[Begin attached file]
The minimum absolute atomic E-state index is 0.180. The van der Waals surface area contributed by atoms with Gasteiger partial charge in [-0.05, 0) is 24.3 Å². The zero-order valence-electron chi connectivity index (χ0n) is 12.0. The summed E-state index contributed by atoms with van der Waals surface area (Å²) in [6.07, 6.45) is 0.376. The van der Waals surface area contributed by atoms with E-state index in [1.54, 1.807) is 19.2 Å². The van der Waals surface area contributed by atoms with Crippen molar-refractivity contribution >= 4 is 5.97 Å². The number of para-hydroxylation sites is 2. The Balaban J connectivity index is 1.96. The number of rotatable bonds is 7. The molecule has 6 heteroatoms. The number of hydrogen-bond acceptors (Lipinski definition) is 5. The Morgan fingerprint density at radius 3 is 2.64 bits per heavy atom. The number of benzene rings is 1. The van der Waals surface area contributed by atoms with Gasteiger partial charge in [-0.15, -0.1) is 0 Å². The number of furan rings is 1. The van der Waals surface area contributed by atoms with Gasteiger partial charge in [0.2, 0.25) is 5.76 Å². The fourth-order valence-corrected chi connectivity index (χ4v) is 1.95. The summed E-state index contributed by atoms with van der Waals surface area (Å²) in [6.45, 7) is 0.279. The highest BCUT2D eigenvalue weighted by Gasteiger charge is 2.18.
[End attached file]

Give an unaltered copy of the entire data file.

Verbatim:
The minimum absolute atomic E-state index is 0.180. The van der Waals surface area contributed by atoms with Gasteiger partial charge in [-0.05, 0) is 24.3 Å². The zero-order valence-electron chi connectivity index (χ0n) is 12.0. The summed E-state index contributed by atoms with van der Waals surface area (Å²) in [6.07, 6.45) is 0.376. The van der Waals surface area contributed by atoms with E-state index in [1.54, 1.807) is 19.2 Å². The van der Waals surface area contributed by atoms with Crippen molar-refractivity contribution >= 4 is 5.97 Å². The number of para-hydroxylation sites is 2. The Balaban J connectivity index is 1.96. The number of rotatable bonds is 7. The molecule has 6 heteroatoms. The number of hydrogen-bond acceptors (Lipinski definition) is 5. The Morgan fingerprint density at radius 3 is 2.64 bits per heavy atom. The number of benzene rings is 1. The van der Waals surface area contributed by atoms with Gasteiger partial charge in [-0.15, -0.1) is 0 Å². The number of furan rings is 1. The van der Waals surface area contributed by atoms with Gasteiger partial charge in [0.2, 0.25) is 5.76 Å². The fourth-order valence-corrected chi connectivity index (χ4v) is 1.95. The summed E-state index contributed by atoms with van der Waals surface area (Å²) in [6.45, 7) is 0.279. The highest BCUT2D eigenvalue weighted by Gasteiger charge is 2.18.